An unfocused gaze is one of the signs of post-traumatic stress disorder. They also call it the ‘two-thousand-yard stare.’
Seventy thousand people read the story of Bohdan, who, as it turns out, invented it for the article. Yes, he was a volunteer in Aydar battalion, yes, he fought and was wounded, but he was never rejected by his parents and nobody killed his girlfriend.
… I have never seen anything like this before.
These are new conditions of life, new conditions of work for us journalists.
We have to admit that the terms Vietnam, Afghan and Chechen Syndrome are being replaced by a new and extremely close one – just a night by train between peaceful Kyiv and the shelling – Donbas syndrome.
Post-traumatic stress disorder, PTSD, is a grave psychological condition. While wounds may heal and scars will seal the skin some day, a psychological disorder may manifest years after the trauma.
A year ago, when seeing a camouflaged person in the metro, I was sincerely happy: to me, it was a symbol of the barricades, real, and not ‘stay-at-home’ Maidan. Now I curl in on myself when I see khaki, and look at the chevrons, hands and eyes mechanically. Frequently, the fighters in the carriage just stare into the distance, barely smiling at being clapped on the shoulder and the passengers’ words: “Thank you, our boys, God help you.”
“We observe someone with glassy eyes; if you have been at the hospital, you know what it is. A person with glassy eyes looks at you, they are able to talk, say something…” Yekaterina Pronoza, coordinator for work with the wounded from the Psychological Crisis Service, describes PTSD to me.
The Psychological Crisis Service, the successor of Maidan Psychological Service, is a team of about 500 people, which only had several specialists a year ago during the revolution.
By assigning a volunteer to each fighter, the volunteer psychologists are trying to help, by coming to the hospital and listening to the wounded. The fighters do not ask for psychological help themselves – “we don’t need help” – and state institutions are sending all of their efforts to the front only.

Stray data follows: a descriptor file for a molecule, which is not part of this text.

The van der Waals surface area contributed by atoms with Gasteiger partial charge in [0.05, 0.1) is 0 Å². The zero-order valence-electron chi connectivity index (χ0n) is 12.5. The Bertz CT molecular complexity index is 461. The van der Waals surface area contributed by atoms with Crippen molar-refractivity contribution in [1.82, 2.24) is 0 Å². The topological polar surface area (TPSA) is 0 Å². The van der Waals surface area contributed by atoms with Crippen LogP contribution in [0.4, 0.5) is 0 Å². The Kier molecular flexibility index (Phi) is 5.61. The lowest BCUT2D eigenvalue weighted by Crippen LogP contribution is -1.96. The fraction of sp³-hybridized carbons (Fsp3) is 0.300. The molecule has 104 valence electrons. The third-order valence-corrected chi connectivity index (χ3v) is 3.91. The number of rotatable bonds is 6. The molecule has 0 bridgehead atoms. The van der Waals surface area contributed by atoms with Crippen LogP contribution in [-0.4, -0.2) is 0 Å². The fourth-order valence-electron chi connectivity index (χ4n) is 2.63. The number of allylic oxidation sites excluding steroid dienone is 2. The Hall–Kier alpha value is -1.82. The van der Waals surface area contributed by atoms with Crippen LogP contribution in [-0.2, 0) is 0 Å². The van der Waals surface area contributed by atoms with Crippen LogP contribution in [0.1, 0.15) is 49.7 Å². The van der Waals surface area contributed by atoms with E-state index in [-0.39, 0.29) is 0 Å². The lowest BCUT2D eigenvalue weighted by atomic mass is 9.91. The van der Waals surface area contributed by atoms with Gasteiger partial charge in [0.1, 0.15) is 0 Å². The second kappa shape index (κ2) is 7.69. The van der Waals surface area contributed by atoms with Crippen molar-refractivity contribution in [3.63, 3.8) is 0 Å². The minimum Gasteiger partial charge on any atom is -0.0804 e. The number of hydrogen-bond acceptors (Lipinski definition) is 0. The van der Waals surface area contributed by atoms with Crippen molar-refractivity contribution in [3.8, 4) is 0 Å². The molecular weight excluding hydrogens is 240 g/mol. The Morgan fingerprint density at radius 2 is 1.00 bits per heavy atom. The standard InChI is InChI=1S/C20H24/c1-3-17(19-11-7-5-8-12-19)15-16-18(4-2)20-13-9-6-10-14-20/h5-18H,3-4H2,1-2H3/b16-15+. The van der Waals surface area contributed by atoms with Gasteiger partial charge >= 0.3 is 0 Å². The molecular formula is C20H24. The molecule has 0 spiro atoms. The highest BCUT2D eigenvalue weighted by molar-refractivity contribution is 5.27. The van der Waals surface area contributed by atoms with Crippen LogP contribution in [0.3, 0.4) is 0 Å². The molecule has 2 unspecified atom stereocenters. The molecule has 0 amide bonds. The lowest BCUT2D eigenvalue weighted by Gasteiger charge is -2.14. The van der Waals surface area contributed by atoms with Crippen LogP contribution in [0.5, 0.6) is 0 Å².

Psychologist Yekaterina describes the symptoms, and I recognize them in the hero of my story, as well as myself after the night of the dispersal, the first explosions on Hrushevskoho, after the evacuation of the Trade Union House on February 18.
One of the symptoms of post-traumatic stress disorder is intrusion, repeated imposing spontaneous memories, meanwhile the person is in the ‘here and now.’
According to the psychologists from the service, the intrusions may be a complete invention, a half-truth or real facts – and is sometimes very difficult to tell them apart.
“If we are talking about flashbacks, they are short memory flashes. For example, children came to visit the fighters with balloons, and one of the children’s balloons burst – a fighter immediately hid under the bed. This balloon was a trigger that activated the memories. Or an American movie about a soldier who sees fireworks – the camera pans out and the soldier hides, as he thinks it is not fireworks but bombs. Those are flashbacks.
Intrusive memories: for example, we argued with my boss last night, and in the morning we are going to work and still playing over the argument internally. Intrusions are similar, just more powerful.